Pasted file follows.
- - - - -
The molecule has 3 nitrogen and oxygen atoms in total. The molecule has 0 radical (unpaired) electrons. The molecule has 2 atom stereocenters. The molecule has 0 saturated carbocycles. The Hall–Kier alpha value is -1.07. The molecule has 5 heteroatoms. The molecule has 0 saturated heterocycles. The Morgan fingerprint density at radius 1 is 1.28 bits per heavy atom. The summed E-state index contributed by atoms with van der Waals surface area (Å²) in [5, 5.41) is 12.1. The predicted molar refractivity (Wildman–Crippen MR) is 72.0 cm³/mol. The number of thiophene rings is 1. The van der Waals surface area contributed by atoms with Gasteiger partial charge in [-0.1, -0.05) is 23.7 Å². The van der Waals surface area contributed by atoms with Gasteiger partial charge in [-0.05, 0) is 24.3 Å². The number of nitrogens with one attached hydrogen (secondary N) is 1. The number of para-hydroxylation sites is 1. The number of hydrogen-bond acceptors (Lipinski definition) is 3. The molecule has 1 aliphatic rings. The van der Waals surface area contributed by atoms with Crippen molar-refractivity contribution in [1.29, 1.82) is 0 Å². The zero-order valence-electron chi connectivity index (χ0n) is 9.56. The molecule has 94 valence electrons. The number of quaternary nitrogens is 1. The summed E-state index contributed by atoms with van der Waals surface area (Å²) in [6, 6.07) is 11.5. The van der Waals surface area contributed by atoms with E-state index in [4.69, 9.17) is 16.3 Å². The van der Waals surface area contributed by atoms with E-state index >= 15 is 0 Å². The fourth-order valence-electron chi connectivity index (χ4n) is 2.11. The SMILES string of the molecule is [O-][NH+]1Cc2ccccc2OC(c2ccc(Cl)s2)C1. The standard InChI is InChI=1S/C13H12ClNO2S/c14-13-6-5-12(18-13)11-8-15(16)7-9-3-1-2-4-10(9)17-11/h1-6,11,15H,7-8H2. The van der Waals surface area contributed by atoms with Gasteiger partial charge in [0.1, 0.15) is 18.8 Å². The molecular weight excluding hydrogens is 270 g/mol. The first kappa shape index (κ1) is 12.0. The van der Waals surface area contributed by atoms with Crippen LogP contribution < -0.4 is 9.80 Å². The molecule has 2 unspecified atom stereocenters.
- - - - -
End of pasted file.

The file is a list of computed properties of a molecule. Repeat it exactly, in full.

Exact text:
The molecule has 3 nitrogen and oxygen atoms in total. The molecule has 0 radical (unpaired) electrons. The molecule has 2 atom stereocenters. The molecule has 0 saturated carbocycles. The Hall–Kier alpha value is -1.07. The molecule has 5 heteroatoms. The molecule has 0 saturated heterocycles. The Morgan fingerprint density at radius 1 is 1.28 bits per heavy atom. The summed E-state index contributed by atoms with van der Waals surface area (Å²) in [5, 5.41) is 12.1. The predicted molar refractivity (Wildman–Crippen MR) is 72.0 cm³/mol. The number of thiophene rings is 1. The van der Waals surface area contributed by atoms with Gasteiger partial charge in [-0.1, -0.05) is 23.7 Å². The van der Waals surface area contributed by atoms with Gasteiger partial charge in [-0.05, 0) is 24.3 Å². The number of nitrogens with one attached hydrogen (secondary N) is 1. The number of para-hydroxylation sites is 1. The number of hydrogen-bond acceptors (Lipinski definition) is 3. The molecule has 1 aliphatic rings. The van der Waals surface area contributed by atoms with Crippen molar-refractivity contribution in [1.29, 1.82) is 0 Å². The zero-order valence-electron chi connectivity index (χ0n) is 9.56. The molecule has 94 valence electrons. The number of quaternary nitrogens is 1. The summed E-state index contributed by atoms with van der Waals surface area (Å²) in [6, 6.07) is 11.5. The van der Waals surface area contributed by atoms with E-state index in [4.69, 9.17) is 16.3 Å². The van der Waals surface area contributed by atoms with E-state index >= 15 is 0 Å². The fourth-order valence-electron chi connectivity index (χ4n) is 2.11. The SMILES string of the molecule is [O-][NH+]1Cc2ccccc2OC(c2ccc(Cl)s2)C1. The standard InChI is InChI=1S/C13H12ClNO2S/c14-13-6-5-12(18-13)11-8-15(16)7-9-3-1-2-4-10(9)17-11/h1-6,11,15H,7-8H2. The van der Waals surface area contributed by atoms with Gasteiger partial charge in [0.1, 0.15) is 18.8 Å². The molecular weight excluding hydrogens is 270 g/mol. The first kappa shape index (κ1) is 12.0. The van der Waals surface area contributed by atoms with Crippen LogP contribution < -0.4 is 9.80 Å². The molecule has 2 unspecified atom stereocenters.